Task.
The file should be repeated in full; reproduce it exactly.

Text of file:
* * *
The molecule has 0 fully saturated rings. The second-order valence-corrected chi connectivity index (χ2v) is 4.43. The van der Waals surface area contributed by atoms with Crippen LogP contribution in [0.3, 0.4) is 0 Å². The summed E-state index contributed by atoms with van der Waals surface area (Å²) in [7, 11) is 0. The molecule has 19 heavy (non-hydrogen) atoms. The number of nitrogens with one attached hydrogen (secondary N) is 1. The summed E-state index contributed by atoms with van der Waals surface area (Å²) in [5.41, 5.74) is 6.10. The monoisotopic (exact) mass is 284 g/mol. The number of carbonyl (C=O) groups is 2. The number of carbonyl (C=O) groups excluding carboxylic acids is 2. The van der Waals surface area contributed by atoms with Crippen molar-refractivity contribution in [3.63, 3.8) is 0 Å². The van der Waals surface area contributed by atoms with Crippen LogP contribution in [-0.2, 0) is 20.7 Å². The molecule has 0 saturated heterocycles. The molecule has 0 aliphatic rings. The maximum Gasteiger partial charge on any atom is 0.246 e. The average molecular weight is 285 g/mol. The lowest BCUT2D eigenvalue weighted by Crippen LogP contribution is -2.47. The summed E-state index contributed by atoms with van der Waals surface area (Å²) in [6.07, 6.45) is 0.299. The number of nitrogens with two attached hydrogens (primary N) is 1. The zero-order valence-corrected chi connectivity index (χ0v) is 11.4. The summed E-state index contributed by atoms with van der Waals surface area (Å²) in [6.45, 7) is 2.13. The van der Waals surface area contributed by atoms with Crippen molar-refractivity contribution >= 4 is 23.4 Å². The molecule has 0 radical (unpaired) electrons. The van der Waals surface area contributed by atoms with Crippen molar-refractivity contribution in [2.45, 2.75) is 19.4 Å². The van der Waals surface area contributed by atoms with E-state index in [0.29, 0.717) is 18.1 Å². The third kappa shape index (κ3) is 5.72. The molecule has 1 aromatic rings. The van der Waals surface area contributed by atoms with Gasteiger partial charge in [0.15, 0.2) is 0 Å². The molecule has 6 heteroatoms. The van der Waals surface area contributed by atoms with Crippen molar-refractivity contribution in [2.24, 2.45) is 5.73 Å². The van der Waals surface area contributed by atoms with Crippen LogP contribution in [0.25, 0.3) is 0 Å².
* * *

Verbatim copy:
The molecule has 0 fully saturated rings. The second-order valence-corrected chi connectivity index (χ2v) is 4.43. The van der Waals surface area contributed by atoms with Crippen LogP contribution in [0.3, 0.4) is 0 Å². The summed E-state index contributed by atoms with van der Waals surface area (Å²) in [7, 11) is 0. The molecule has 19 heavy (non-hydrogen) atoms. The number of nitrogens with one attached hydrogen (secondary N) is 1. The summed E-state index contributed by atoms with van der Waals surface area (Å²) in [5.41, 5.74) is 6.10. The monoisotopic (exact) mass is 284 g/mol. The number of carbonyl (C=O) groups is 2. The number of carbonyl (C=O) groups excluding carboxylic acids is 2. The van der Waals surface area contributed by atoms with Crippen molar-refractivity contribution in [3.63, 3.8) is 0 Å². The van der Waals surface area contributed by atoms with Crippen LogP contribution in [-0.2, 0) is 20.7 Å². The molecule has 0 saturated heterocycles. The molecule has 0 aliphatic rings. The maximum Gasteiger partial charge on any atom is 0.246 e. The average molecular weight is 285 g/mol. The lowest BCUT2D eigenvalue weighted by Crippen LogP contribution is -2.47. The summed E-state index contributed by atoms with van der Waals surface area (Å²) in [6.07, 6.45) is 0.299. The number of nitrogens with two attached hydrogens (primary N) is 1. The zero-order valence-corrected chi connectivity index (χ0v) is 11.4. The summed E-state index contributed by atoms with van der Waals surface area (Å²) in [6.45, 7) is 2.13. The van der Waals surface area contributed by atoms with Crippen molar-refractivity contribution >= 4 is 23.4 Å². The molecule has 0 radical (unpaired) electrons. The van der Waals surface area contributed by atoms with Crippen molar-refractivity contribution in [2.45, 2.75) is 19.4 Å². The van der Waals surface area contributed by atoms with E-state index in [0.29, 0.717) is 18.1 Å². The third kappa shape index (κ3) is 5.72. The molecule has 1 aromatic rings. The van der Waals surface area contributed by atoms with Gasteiger partial charge in [0.15, 0.2) is 0 Å². The molecule has 6 heteroatoms. The van der Waals surface area contributed by atoms with Crippen molar-refractivity contribution in [2.24, 2.45) is 5.73 Å². The van der Waals surface area contributed by atoms with Crippen LogP contribution in [0.25, 0.3) is 0 Å².